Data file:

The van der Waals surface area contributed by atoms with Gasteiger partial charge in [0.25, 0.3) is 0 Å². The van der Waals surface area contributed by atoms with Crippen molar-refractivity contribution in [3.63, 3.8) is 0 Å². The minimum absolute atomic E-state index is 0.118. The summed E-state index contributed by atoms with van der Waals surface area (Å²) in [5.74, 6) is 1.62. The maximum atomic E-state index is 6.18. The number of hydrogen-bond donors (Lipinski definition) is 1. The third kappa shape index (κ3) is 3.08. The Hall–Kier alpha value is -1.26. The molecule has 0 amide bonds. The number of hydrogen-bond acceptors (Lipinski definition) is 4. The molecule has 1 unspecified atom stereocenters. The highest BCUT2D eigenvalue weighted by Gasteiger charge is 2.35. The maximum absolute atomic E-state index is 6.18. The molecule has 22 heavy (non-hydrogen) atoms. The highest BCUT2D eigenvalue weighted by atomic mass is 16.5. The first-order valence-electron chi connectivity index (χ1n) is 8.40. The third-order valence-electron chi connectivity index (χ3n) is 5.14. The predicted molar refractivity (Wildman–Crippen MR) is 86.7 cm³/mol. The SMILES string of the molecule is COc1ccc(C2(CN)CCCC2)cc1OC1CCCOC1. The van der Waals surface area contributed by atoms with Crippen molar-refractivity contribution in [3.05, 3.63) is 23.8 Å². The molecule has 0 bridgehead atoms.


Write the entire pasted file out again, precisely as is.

The van der Waals surface area contributed by atoms with Gasteiger partial charge in [0.25, 0.3) is 0 Å². The van der Waals surface area contributed by atoms with Crippen molar-refractivity contribution in [3.63, 3.8) is 0 Å². The minimum absolute atomic E-state index is 0.118. The summed E-state index contributed by atoms with van der Waals surface area (Å²) in [5.74, 6) is 1.62. The maximum atomic E-state index is 6.18. The number of hydrogen-bond donors (Lipinski definition) is 1. The third kappa shape index (κ3) is 3.08. The Hall–Kier alpha value is -1.26. The molecule has 0 amide bonds. The number of hydrogen-bond acceptors (Lipinski definition) is 4. The molecule has 1 unspecified atom stereocenters. The highest BCUT2D eigenvalue weighted by Gasteiger charge is 2.35. The maximum absolute atomic E-state index is 6.18. The molecule has 22 heavy (non-hydrogen) atoms. The highest BCUT2D eigenvalue weighted by atomic mass is 16.5. The first-order valence-electron chi connectivity index (χ1n) is 8.40. The third-order valence-electron chi connectivity index (χ3n) is 5.14. The predicted molar refractivity (Wildman–Crippen MR) is 86.7 cm³/mol. The SMILES string of the molecule is COc1ccc(C2(CN)CCCC2)cc1OC1CCCOC1. The van der Waals surface area contributed by atoms with Crippen molar-refractivity contribution in [3.05, 3.63) is 23.8 Å². The molecule has 0 bridgehead atoms.